Preventing Opioid Use Disorder
The Research Need
Older adolescents and young adults (ages 16-30) are at the highest risk for initiation of opioid use, opioid misuse, opioid use disorder (OUD), and death from overdose, and there are no evidence-based interventions to prevent opioid use disorder. In addition, a number of American Indian/Alaskan Native (AI/AN) communities have been significantly impacted by the opioid crisis, and are also at the highest risk for suicide and other behavioral health disorders.
About the Program
NIH is supporting a series of studies to develop and test effective strategies to prevent opioid misuse and OUD among vulnerable populations, including older adolescents and young adults and AI/AN communities. The studies will expand knowledge of characteristics that increase risk or confer protection for opioid use and related behavioral health and drug use outcomes, including suicide. The studies will focus on strategies for settings that can identify and reach at-risk individuals and populations, such as health care, justice, school, and child welfare systems.
Through the Helping to End Addiction Long-termSM Initiative, or NIH HEAL InitiativeSM, NIH has awarded 27 research grants as well as funding for a coordinating center to study prevention strategies for at-risk youth transitioning into adulthood, and five supplement awards to facilitate the inclusion of social network characteristics into existing AI/AN studies that address substance use and/or mental health. These awards total approximately $48 million.
The research being undertaken will:
- Target adolescent and young adult populations that are at risk of and particularly affected by opioid misuse and OUD, including American Indians/Alaska Natives, homeless individuals, young people in the juvenile or criminal justice system, and families involved in the child welfare system.
- Create and test strategies to identify at-risk individuals and populations and to deliver prevention interventions and services in health care settings, including emergency departments, school-based health centers, and mental health and substance use behavioral health treatment settings.
- Develop and test interventions for youth in or transitioning out of justice settings.
Research projects in this program will address implementation and sustainability challenges and include cost evaluation and cost analyses.
Research Institution Awards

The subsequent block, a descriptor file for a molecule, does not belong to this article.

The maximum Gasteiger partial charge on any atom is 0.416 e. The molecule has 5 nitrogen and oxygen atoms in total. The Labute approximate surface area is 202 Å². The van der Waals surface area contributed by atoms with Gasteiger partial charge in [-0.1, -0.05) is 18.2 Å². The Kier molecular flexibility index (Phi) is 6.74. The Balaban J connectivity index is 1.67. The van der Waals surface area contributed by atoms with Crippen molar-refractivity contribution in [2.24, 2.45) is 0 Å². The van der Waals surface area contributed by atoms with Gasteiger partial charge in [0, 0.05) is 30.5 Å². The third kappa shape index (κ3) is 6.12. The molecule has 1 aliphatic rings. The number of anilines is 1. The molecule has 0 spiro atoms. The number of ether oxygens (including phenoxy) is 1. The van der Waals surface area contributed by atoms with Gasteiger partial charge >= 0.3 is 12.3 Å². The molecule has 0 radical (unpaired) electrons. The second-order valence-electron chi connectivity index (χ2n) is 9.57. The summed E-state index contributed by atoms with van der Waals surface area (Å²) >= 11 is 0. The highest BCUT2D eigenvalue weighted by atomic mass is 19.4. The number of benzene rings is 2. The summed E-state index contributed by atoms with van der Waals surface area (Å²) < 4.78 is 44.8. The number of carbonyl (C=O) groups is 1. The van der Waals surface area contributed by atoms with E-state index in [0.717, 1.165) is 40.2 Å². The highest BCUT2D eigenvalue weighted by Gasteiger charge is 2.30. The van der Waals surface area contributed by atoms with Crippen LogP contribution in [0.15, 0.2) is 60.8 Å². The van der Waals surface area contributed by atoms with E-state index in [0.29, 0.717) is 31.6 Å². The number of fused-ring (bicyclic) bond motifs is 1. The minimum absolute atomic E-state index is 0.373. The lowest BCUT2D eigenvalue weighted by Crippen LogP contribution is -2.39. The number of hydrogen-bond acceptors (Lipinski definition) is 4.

- Boston Medical Center – Massachusetts
- Brown University – Rhode Island
- Emory University – Georgia
- Indian Health Council, Inc. – California
- Johns Hopkins University – Maryland
- Kaiser Foundation Research Institute – California
- Massachusetts General Hospital – Massachusetts
- New York University School of Medicine – New York
- Ohio State University – Ohio
- Oregon Health and Science University – Oregon
- Oregon Social Learning Center – Oregon
- RAND Corporation – California
- Seattle Children’s Hospital – Washington
- Texas Christian University – Texas
- University of Colorado, Denver – Colorado
- University of Maryland, College Park – Maryland
- University of Michigan at Ann Arbor – Michigan
- University of Oregon – Oregon
- University of Pittsburgh at Pittsburgh – Pennsylvania
- University of Washington – Washington
- University of Utah – Utah
- Washington University – Missouri
- West Virginia University – West Virginia
- Yale University – Connecticut
Coordinating Center Award
- RTI Institute – North Carolina
Closed Funding Opportunities
Participating NIH Institutes, Centers, and Offices
- HEAL Preventing Opioid Use Disorder in Older Adolescents and Young Adults (ages 16-30) FOA Technical Assistance Webinar - Jan 17, 2019
- Preventing Opioid Use Disorder in Older Adolescents and Young Adults (Ages 16-30): Expert Panel Planning Meeting - Sep 26, 2018
- HEAL Prevention Cooperative (HPC) Profiles - Dec 6, 2021
View Other Research Programs in This Focus Area
- Optimizing Care for People with Opioid Use Disorder and Mental Health Conditions
- Sleep Dysfunction as a Core Feature of Opioid Use Disorder and Recovery
- Optimizing the Duration, Retention, and Discontinuation of Medication Treatment for Opioid Use Disorder
- Prevention of Progression to Moderate or Severe Opioid Use Disorder